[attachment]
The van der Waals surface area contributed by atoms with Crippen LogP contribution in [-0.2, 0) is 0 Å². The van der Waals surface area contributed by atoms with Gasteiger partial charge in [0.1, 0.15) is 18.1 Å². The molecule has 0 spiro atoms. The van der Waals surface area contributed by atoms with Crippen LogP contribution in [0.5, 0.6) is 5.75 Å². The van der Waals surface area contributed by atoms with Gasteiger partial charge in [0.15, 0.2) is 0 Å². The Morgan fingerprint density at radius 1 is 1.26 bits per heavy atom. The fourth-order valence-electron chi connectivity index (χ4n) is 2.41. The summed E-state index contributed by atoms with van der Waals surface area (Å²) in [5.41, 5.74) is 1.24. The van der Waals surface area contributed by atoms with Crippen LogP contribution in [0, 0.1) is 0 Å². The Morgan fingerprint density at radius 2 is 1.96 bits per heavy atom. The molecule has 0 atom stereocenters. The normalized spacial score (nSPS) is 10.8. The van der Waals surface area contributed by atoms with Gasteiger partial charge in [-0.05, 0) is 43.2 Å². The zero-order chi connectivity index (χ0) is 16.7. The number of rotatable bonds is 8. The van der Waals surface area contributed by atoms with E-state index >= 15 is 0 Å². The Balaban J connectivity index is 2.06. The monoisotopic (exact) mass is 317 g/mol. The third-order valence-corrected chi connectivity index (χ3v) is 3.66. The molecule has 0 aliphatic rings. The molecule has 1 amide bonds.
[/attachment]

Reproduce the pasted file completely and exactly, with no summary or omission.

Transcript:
The van der Waals surface area contributed by atoms with Crippen LogP contribution in [-0.2, 0) is 0 Å². The van der Waals surface area contributed by atoms with Gasteiger partial charge in [0.1, 0.15) is 18.1 Å². The molecule has 0 spiro atoms. The van der Waals surface area contributed by atoms with Crippen LogP contribution in [0.5, 0.6) is 5.75 Å². The van der Waals surface area contributed by atoms with Gasteiger partial charge in [0.15, 0.2) is 0 Å². The Morgan fingerprint density at radius 1 is 1.26 bits per heavy atom. The fourth-order valence-electron chi connectivity index (χ4n) is 2.41. The summed E-state index contributed by atoms with van der Waals surface area (Å²) in [5.41, 5.74) is 1.24. The van der Waals surface area contributed by atoms with Crippen LogP contribution in [0, 0.1) is 0 Å². The Morgan fingerprint density at radius 2 is 1.96 bits per heavy atom. The molecule has 0 atom stereocenters. The normalized spacial score (nSPS) is 10.8. The van der Waals surface area contributed by atoms with Gasteiger partial charge in [-0.05, 0) is 43.2 Å². The zero-order chi connectivity index (χ0) is 16.7. The number of rotatable bonds is 8. The van der Waals surface area contributed by atoms with E-state index >= 15 is 0 Å². The Balaban J connectivity index is 2.06. The monoisotopic (exact) mass is 317 g/mol. The third-order valence-corrected chi connectivity index (χ3v) is 3.66. The molecule has 0 aliphatic rings. The molecule has 1 amide bonds.